The Community Health Worker workshops are FREE, held at Project Concern International in San Diego office in City Heights, 4305 University Ave., Suite 330, San Diego 92105.
More information is available at pciglobal.org/us/alcance or by phone at (619) 791-2610, ext. 323.
The ALCANCE team consists of seasoned professionals intimately familiar with the challenges and opportunities in the Latino community. They offer participants encouragement and support every step of the way in their training toward better lives and health.
Connie Lafuente on Real Talk San Diego
Real Talk San Diego airs weekdays from 10-noon and 1-2pm on ESPN 1700AM. The show features community business leaders and entrepreneurs sharing their insights and opinions on business, finance, real estate, political and lifestyle related topics that impact our communities.
Our mission is to educate and inform the listening audience by constantly challenging the national media’s sweeping generalizations and fear-based journalism so our listeners can make informed decisions about “the business of life” in America’s Finest City.
Chronic health conditions such as heart disease/stroke, diabetes, cancer and respiratory conditions are the leading cause of death and disability in the United States (Kung et al. 2008; Lui and Wallace, 2010; Sampson 2011).
Latina women in low-income areas of San Diego County get sicker and die more frequently of chronic disease than in the general population. In fact, death rates from these diseases are 1.5 higher for Latinos in Project ALCANCE target neighborhoods than in the overall population.
The goal of ALCANCE is to reach Latinos who live in four low-income areas centered around City Heights, Barrio Logan, Sherman Heights and National City (zip codes92102, 92105, 92113 and 91950).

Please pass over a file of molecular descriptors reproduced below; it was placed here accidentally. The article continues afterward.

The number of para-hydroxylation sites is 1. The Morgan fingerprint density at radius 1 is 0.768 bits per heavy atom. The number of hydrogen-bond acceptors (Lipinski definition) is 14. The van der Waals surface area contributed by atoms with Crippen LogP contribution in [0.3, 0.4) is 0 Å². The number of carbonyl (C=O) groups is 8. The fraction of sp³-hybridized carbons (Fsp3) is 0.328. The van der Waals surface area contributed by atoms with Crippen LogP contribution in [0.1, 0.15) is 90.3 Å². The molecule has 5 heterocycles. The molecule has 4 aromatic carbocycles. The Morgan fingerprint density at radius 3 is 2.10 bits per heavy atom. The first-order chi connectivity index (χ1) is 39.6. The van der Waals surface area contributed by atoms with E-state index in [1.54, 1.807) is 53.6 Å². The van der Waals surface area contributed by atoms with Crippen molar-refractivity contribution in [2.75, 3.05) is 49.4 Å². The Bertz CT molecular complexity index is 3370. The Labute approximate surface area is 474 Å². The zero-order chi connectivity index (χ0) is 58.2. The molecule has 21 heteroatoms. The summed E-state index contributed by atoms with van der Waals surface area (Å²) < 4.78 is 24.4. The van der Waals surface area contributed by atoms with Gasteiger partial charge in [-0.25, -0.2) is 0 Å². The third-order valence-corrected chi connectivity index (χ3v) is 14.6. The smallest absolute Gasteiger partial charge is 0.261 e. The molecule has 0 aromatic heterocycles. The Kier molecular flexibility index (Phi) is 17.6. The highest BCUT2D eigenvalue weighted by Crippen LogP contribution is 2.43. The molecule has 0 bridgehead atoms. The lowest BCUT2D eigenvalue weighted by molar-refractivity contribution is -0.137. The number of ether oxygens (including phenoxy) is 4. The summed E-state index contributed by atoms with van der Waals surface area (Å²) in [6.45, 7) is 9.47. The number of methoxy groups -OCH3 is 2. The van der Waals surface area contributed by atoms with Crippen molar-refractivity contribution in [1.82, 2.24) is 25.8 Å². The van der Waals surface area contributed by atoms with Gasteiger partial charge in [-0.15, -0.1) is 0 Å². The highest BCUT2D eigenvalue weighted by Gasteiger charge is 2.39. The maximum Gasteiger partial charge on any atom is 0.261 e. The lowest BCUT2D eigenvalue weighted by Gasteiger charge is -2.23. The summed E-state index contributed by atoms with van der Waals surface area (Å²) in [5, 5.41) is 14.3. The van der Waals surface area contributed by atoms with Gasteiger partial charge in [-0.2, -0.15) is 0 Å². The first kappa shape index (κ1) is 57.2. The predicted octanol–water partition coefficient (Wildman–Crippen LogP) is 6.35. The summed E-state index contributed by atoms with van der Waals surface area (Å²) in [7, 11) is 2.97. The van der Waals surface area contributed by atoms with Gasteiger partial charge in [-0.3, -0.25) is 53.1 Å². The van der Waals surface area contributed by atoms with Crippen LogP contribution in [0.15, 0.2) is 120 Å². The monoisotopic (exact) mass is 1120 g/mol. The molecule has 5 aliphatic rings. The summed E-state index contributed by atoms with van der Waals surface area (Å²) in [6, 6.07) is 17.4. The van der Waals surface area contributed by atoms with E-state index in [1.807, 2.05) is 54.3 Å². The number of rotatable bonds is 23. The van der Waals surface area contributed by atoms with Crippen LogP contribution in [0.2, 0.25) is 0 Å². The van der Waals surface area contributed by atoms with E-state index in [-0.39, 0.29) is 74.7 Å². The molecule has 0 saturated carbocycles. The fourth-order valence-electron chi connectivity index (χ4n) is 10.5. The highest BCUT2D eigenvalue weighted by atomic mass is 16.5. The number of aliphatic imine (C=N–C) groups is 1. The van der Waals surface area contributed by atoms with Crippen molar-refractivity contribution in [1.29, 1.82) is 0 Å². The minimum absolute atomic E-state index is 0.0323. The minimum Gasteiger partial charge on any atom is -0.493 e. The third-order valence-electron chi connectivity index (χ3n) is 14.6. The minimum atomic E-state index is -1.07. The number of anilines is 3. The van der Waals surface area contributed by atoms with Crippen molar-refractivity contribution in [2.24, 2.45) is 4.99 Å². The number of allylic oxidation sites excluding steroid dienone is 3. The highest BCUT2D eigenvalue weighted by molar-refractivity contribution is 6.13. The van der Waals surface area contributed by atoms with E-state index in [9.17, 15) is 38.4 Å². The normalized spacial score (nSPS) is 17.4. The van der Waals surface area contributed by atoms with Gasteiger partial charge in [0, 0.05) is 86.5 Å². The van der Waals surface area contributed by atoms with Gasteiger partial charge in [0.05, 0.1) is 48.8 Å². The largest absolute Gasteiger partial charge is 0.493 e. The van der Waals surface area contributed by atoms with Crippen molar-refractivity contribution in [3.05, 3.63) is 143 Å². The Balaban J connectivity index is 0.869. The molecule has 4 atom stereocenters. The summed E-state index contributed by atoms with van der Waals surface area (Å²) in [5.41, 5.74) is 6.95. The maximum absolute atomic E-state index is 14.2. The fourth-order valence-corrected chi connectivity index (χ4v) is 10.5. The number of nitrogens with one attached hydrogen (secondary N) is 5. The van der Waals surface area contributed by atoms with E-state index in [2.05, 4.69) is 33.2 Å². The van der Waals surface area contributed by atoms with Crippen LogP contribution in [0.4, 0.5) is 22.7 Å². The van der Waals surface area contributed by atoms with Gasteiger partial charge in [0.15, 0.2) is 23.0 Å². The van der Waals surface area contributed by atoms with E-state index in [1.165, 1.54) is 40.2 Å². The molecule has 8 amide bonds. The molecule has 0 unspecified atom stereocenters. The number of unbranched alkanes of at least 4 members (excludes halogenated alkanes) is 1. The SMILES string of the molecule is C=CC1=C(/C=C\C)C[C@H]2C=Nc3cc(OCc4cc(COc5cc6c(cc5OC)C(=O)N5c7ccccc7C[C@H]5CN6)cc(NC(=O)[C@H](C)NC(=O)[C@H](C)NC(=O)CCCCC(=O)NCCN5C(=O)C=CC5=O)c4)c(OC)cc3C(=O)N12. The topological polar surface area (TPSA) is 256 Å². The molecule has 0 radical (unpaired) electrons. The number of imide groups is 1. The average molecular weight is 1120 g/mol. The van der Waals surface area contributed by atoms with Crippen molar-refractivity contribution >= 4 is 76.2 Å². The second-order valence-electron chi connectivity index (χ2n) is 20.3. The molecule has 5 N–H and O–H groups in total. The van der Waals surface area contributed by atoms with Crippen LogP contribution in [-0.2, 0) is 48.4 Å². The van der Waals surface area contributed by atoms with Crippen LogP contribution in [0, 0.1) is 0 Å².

The three-year project is made possible with $1.5 million in funding from the Centers for Disease Control and Prevention (CDC).
All workshops are free and are held three times a week, and are 3 hours in length. The ALCANCE team offers participants encouragement and support every step of the way in their training toward better lives and health.
These include how to use a computer, searching the internet, personal finance such as budgeting and credit management, mental health, effective communication and GED preparation, all to prepare them for the workforce.
They will learn how they can minimize risk factors and lead a healthier lifestyle.
These women will learn leadership, communication and other organizing skills to be able to promote good health in the community.
The program includes practical experiences and training that will prepare the ALCANCE CHWs to pursue a health career at a higher level through the San Diego City College (SDCC) Community Health Worker Certificate Program.
Practicum opportunities for students include rotations through PCI’s Ventanilla de Salud (VDS) health education project at the Mexican Consulate in San Diego, and use of the Referral Pathway Tool to strengthen coordination of services and reduce waiting time for services.